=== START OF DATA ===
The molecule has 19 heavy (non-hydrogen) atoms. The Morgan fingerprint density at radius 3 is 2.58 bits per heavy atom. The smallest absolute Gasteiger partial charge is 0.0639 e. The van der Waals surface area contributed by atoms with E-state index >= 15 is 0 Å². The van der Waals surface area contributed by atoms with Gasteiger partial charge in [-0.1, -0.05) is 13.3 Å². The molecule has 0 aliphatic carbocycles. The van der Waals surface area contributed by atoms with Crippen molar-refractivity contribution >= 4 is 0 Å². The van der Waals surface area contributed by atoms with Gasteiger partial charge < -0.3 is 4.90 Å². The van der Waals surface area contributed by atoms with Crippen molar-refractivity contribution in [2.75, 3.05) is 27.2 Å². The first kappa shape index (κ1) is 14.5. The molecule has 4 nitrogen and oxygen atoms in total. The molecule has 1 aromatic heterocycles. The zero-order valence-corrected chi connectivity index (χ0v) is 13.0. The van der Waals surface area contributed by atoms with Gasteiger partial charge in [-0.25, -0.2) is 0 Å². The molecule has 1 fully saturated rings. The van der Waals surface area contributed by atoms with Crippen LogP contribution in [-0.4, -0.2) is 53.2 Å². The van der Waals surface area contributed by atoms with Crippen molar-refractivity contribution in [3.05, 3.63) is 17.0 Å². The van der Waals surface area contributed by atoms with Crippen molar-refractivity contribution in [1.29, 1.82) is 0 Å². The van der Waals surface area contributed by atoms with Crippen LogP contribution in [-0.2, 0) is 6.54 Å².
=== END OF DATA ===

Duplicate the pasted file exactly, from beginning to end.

The molecule has 19 heavy (non-hydrogen) atoms. The Morgan fingerprint density at radius 3 is 2.58 bits per heavy atom. The smallest absolute Gasteiger partial charge is 0.0639 e. The van der Waals surface area contributed by atoms with E-state index >= 15 is 0 Å². The van der Waals surface area contributed by atoms with Gasteiger partial charge in [-0.1, -0.05) is 13.3 Å². The molecule has 0 aliphatic carbocycles. The van der Waals surface area contributed by atoms with Crippen molar-refractivity contribution >= 4 is 0 Å². The van der Waals surface area contributed by atoms with Gasteiger partial charge < -0.3 is 4.90 Å². The van der Waals surface area contributed by atoms with Crippen molar-refractivity contribution in [2.75, 3.05) is 27.2 Å². The first kappa shape index (κ1) is 14.5. The molecule has 4 nitrogen and oxygen atoms in total. The molecule has 1 aromatic heterocycles. The zero-order valence-corrected chi connectivity index (χ0v) is 13.0. The van der Waals surface area contributed by atoms with Gasteiger partial charge in [-0.25, -0.2) is 0 Å². The molecule has 1 fully saturated rings. The van der Waals surface area contributed by atoms with Crippen LogP contribution in [-0.4, -0.2) is 53.2 Å². The van der Waals surface area contributed by atoms with Crippen molar-refractivity contribution in [3.05, 3.63) is 17.0 Å². The van der Waals surface area contributed by atoms with Crippen molar-refractivity contribution in [1.29, 1.82) is 0 Å². The van der Waals surface area contributed by atoms with Crippen LogP contribution in [-0.2, 0) is 6.54 Å².